The shocking number of people seeking urgent help from Derbyshire’s food banks has been revealed.
Over the last year, 6,117 residents – including nearly 2,100 children – were handed three days of emergency produce from the county’s food banks, according to the Trussell Trust.
The charity says the rising cost of living combined with low incomes, high unemployment and benefit changes are causing more people to turn to food banks for help.
Since opening last June, Chesterfield food bank has fed 1,369 people and handed out essentials like washing powder, nappies and shampoo to families who are at breaking point.
Ben Martin, manager at Chesterfield food bank, said: “We’re seeing growing numbers coming to us for help, which shouldn’t be happening in the seventh richest country in the world.
“We don’t think anyone should have to go hungry, which is why we’re so grateful for the incredible generosity of local people in donating food, funds and time to stop hunger in Chesterfield.”
Nationally, nearly one million adults and children have received at least three days of emergency help from food banks over the past 12 months – a 162 per cent jump on the previous year.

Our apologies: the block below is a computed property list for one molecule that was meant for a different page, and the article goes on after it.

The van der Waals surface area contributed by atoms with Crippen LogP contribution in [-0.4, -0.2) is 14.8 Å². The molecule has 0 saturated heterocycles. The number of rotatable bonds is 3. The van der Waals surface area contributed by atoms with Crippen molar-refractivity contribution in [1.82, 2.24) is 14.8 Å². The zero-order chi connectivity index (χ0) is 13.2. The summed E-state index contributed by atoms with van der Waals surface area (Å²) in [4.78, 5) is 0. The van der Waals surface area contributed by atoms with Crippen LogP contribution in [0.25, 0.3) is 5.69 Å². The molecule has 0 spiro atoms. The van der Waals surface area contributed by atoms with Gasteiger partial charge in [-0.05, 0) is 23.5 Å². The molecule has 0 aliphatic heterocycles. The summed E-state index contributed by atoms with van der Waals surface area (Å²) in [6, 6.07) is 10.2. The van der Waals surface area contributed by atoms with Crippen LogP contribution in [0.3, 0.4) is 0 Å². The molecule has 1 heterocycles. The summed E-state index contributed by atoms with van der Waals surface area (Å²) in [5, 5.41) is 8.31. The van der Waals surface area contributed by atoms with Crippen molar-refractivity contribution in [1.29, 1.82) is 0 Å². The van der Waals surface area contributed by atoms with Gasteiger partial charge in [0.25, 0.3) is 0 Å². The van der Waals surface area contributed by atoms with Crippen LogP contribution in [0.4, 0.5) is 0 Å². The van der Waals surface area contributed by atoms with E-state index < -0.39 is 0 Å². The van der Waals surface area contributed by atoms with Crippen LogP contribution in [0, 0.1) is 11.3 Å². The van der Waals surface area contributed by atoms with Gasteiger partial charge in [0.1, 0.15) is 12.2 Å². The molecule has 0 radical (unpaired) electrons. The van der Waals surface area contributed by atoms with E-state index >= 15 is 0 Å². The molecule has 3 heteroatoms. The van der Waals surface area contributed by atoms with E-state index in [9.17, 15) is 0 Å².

On the Derbyshire Times’ Facebook page, we asked readers for their thoughts on this story.
Robert Warwick said: “It’s really sad one of the richest countries in the world like ours has food banks. Shame on us.”
David Martin said: “I do a lot of work with food banks. It’s a disgrace that families have to rely on handouts. These are working families who struggle on the minimum wage and zero-hour contracts. What kind of society are we living in.”
Mel Bunting said: “I live in fear of having to use a food bank. I am disabled and the Tories are really making life hard for us.”
Angela Sharpe said: “Thousands of people forced to use food banks are actually in work but as their wages are low and outgoings are high they need help. In one of the richest countries in the world that is utterly disgusting!”
Paul Walker said: “Now that food banks have become popular it is safe to say that they will be around for many years to come. Although I believe they do a lot of good it is open to abuse.”